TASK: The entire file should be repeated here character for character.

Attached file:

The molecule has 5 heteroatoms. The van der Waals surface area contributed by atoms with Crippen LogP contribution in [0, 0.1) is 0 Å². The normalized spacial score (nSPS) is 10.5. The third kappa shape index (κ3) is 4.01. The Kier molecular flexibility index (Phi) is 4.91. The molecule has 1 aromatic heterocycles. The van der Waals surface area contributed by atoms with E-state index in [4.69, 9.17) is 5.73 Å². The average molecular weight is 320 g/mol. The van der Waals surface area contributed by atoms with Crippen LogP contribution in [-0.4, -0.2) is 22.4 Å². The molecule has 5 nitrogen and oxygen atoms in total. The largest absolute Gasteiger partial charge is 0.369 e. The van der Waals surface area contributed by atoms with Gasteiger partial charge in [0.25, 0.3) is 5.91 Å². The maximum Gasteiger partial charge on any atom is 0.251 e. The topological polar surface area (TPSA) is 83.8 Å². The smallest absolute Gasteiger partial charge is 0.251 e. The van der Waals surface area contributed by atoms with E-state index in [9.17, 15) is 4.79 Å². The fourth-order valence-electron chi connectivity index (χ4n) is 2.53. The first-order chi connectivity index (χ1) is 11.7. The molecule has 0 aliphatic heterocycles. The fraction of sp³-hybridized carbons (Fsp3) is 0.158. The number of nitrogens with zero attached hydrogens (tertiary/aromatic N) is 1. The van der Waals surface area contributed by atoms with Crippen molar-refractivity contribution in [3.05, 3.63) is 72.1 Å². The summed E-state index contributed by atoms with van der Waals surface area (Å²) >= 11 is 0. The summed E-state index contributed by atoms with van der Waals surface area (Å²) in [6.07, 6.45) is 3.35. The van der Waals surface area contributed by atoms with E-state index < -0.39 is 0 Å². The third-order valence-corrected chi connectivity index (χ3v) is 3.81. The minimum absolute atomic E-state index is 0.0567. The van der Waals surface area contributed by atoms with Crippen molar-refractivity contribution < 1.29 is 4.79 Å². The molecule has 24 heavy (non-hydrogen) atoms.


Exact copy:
The molecule has 5 heteroatoms. The van der Waals surface area contributed by atoms with Crippen LogP contribution in [0, 0.1) is 0 Å². The normalized spacial score (nSPS) is 10.5. The third kappa shape index (κ3) is 4.01. The Kier molecular flexibility index (Phi) is 4.91. The molecule has 1 aromatic heterocycles. The van der Waals surface area contributed by atoms with E-state index in [4.69, 9.17) is 5.73 Å². The average molecular weight is 320 g/mol. The van der Waals surface area contributed by atoms with Crippen LogP contribution in [-0.4, -0.2) is 22.4 Å². The molecule has 5 nitrogen and oxygen atoms in total. The largest absolute Gasteiger partial charge is 0.369 e. The van der Waals surface area contributed by atoms with Gasteiger partial charge in [0.25, 0.3) is 5.91 Å². The maximum Gasteiger partial charge on any atom is 0.251 e. The topological polar surface area (TPSA) is 83.8 Å². The smallest absolute Gasteiger partial charge is 0.251 e. The van der Waals surface area contributed by atoms with E-state index in [9.17, 15) is 4.79 Å². The fourth-order valence-electron chi connectivity index (χ4n) is 2.53. The first-order chi connectivity index (χ1) is 11.7. The molecule has 0 aliphatic heterocycles. The fraction of sp³-hybridized carbons (Fsp3) is 0.158. The number of nitrogens with zero attached hydrogens (tertiary/aromatic N) is 1. The van der Waals surface area contributed by atoms with Crippen molar-refractivity contribution in [3.05, 3.63) is 72.1 Å². The summed E-state index contributed by atoms with van der Waals surface area (Å²) >= 11 is 0. The summed E-state index contributed by atoms with van der Waals surface area (Å²) in [6.07, 6.45) is 3.35. The van der Waals surface area contributed by atoms with E-state index < -0.39 is 0 Å². The third-order valence-corrected chi connectivity index (χ3v) is 3.81. The minimum absolute atomic E-state index is 0.0567. The van der Waals surface area contributed by atoms with Crippen molar-refractivity contribution < 1.29 is 4.79 Å². The molecule has 24 heavy (non-hydrogen) atoms.